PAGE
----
Coaches welcome strength training component as part of Jamaica/China programme


Coaches welcome strength training component as part of Jamaica/China programme

Monday, August 27, 2018

Print this page Email A Friend!

With strength training being a critical aspect of sports and physical fitness programmes for young people, basketball coach Dave Black welcomes the strength-training component with the girls in China.

Black, who is currently in China as part of the Jamaica/China Technical Assistance Project on Sports Coaching Programme, in revealing that most of the players have never been a part of regular strength training, pointed out that the recent exposure to the programme in the East Asian nation is bearing fruit.

He explained that with just over four weeks exposure to a strength programme in China, the players have become much stronger, both physically and mentally, coupled with some improvements to their respective game.

“In the beginning some of the girls were reluctant to apply themselves to the gym, but in short order they began asking for more gym sessions. You can see a definite stronger post up against the opponent — from improved legs, core and arm strength.

“The Chinese in their coaching pays a lot of attention to some minor details which reap big results,” Black shared, adding that he will be recommending it to the Jamaica Basketball Association (JABA) upon his return.

Basketball is one of the seven disciplines for which athletes and coaches are currently in China as part of the programme. Swimming, artistic swimming, volleyball, gymnastics, football, and badminton are the others.

Research has shown that young athletes who want to improve sports performance generally will benefit more from practising and perfecting the skills of their sport than from strength training alone.

Even though strength training should be part of a multifaceted approach to exercise and fitness, if long-term health benefits are the goal, then strength training should be combined with an aerobic training programme.

Appropriately supervised programmes emphasising strengthening of the core are also suitable for children and theoretically benefit sports-specific skill acquisition and postural control.

Meanwhile, certified strength and conditioning specialist Dialo-Rudolph Brown, who has been working with Kaizen Swim Club for the past two years, endorse strength training for pre-adolescent and adolescent athletes and non-athletes alike.

Brown points to general joint integrity gained from strength training which lessens the likelihood of injury in sports, as well as the strengthening of muscle groups that support the main muscles associated with the various sports.

“Many times athletes develop muscular imbalances from frequent use or overuse of particular muscle groups, while the opposing or balancing muscle groups get undertrained.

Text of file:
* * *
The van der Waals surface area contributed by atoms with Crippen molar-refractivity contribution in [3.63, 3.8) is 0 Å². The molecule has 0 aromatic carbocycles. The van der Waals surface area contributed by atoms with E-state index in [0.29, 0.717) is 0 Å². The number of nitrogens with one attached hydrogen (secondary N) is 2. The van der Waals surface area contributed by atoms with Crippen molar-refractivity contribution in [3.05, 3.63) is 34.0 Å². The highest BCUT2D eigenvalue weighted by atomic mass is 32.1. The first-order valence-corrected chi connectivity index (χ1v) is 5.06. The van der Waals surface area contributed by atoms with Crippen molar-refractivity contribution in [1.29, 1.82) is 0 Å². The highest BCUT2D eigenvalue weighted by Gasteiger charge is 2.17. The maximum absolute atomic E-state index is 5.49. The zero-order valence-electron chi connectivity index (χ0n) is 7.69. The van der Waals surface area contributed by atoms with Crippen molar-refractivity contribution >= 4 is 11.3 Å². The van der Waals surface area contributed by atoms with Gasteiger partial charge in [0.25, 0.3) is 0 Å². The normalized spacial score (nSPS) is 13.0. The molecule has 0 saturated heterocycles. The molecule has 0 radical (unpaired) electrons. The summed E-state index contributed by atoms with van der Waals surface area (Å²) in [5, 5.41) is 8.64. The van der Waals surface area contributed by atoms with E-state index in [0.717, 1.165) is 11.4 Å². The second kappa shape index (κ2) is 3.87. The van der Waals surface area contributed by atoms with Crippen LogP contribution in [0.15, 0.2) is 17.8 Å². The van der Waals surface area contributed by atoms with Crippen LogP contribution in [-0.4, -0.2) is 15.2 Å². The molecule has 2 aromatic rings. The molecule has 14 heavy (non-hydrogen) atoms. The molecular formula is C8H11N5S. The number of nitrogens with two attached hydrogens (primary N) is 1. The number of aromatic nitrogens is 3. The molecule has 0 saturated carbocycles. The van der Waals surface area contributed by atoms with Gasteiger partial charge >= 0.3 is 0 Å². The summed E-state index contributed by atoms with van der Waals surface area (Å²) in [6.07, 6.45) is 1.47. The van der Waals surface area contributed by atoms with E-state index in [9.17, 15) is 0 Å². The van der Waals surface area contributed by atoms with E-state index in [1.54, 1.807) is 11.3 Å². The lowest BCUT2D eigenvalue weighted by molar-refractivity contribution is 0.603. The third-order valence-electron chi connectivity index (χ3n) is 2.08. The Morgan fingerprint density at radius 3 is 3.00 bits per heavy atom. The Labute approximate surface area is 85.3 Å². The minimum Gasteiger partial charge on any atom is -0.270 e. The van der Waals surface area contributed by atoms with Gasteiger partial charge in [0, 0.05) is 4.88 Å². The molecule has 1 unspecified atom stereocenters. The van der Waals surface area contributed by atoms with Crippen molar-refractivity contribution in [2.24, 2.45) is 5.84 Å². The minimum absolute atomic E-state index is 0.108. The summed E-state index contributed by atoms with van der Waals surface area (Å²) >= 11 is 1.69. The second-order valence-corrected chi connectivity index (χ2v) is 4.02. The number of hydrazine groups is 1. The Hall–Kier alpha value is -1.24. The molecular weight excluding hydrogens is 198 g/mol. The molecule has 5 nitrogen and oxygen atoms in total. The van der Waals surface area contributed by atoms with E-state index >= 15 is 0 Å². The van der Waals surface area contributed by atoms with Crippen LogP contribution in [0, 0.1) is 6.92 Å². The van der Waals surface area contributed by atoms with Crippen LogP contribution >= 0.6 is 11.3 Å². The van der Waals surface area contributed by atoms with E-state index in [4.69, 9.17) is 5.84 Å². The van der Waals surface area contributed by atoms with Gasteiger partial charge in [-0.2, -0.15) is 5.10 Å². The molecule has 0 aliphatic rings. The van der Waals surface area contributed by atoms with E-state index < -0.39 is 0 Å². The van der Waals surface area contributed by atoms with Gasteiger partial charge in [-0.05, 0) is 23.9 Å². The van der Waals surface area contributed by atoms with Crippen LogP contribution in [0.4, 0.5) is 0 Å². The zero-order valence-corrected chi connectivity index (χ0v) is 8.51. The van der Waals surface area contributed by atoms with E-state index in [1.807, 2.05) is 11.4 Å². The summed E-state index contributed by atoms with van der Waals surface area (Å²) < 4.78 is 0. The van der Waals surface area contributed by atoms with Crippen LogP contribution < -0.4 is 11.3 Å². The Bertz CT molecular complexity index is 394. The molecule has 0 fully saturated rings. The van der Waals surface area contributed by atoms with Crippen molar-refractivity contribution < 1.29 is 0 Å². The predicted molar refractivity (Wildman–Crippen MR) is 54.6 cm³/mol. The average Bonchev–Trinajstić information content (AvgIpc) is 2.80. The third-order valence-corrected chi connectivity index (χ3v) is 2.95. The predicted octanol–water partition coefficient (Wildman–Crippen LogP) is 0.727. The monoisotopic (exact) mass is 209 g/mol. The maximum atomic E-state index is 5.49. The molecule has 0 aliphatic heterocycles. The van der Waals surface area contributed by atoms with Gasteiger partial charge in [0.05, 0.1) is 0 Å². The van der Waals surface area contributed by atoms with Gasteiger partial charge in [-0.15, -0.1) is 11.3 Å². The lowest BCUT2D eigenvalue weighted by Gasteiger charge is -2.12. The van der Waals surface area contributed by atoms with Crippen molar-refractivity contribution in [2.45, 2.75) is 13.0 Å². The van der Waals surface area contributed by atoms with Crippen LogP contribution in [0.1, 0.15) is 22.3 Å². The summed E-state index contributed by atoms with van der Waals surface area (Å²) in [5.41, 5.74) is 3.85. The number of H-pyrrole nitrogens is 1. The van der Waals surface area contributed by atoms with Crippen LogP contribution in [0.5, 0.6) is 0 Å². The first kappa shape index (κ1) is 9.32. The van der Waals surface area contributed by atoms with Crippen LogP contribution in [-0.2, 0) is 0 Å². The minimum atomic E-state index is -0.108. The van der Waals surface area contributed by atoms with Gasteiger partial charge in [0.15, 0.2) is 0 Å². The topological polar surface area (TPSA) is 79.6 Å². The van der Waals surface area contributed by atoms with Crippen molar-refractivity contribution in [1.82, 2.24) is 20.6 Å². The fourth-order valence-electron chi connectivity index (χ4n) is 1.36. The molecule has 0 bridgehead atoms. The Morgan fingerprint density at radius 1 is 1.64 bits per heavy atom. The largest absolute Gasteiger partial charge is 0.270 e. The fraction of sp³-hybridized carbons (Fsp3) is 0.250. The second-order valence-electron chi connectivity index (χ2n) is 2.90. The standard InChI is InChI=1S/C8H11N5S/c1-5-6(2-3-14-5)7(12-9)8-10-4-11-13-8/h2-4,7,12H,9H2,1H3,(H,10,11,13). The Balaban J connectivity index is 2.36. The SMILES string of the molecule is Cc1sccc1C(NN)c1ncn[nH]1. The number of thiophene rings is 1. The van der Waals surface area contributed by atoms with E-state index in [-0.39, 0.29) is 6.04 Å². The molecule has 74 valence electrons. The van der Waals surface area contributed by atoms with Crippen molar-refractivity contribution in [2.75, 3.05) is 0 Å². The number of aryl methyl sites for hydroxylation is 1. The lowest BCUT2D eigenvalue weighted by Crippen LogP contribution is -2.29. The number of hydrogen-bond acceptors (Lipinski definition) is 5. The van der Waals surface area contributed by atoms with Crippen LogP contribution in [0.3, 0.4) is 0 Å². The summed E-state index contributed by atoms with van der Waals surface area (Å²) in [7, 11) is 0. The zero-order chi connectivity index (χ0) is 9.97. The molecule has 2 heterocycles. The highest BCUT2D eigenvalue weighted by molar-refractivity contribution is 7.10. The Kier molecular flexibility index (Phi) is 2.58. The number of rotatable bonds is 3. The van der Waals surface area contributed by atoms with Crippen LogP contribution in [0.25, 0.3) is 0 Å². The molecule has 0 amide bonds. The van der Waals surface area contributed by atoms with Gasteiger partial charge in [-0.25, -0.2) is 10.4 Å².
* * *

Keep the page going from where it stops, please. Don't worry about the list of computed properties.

“This disparity can predispose to injury. Properly designed strength training balances both sides of the body and all relevant muscle groups to help minimise this risk, while also enhancing performances. In the case of swimming, for example, the propulsive forces generated by a swimmer would be symmetrical and more effective,” Brown explained.

With some coaches reluctant to introduce their athletes to strength training, which includes weight-training, Brown stated that years of research have shown that growth plates are not damaged by this strength training and adolescent athletes will benefit from properly designed strength training.

Now you can read the Jamaica Observer ePaper anytime, anywhere. The Jamaica Observer ePaper is available to you at home or at work, and is the same edition as the printed copy available at




1. We welcome reader comments on the top stories of the day. Some comments may be republished on the website or in the newspaper � email addresses will not be published.

2. Please understand that comments are moderated and it is not always possible to publish all that have been submitted. We will, however, try to publish comments that are representative of all received.

3. We ask that comments are civil and free of libellous or hateful material. Also please stick to the topic under discussion.

4. Please do not write in block capitals since this makes your comment hard to read.

5. Please don't use the comments to advertise. However, our advertising department can be more than accommodating if emailed:

6. If readers wish to report offensive comments, suggest a correction or share a story then please email:

7. Lastly, read our Terms and Conditions and Privacy Policy

comments powered by Disqus



Today's Cartoon

Click image to view full size editorial cartoon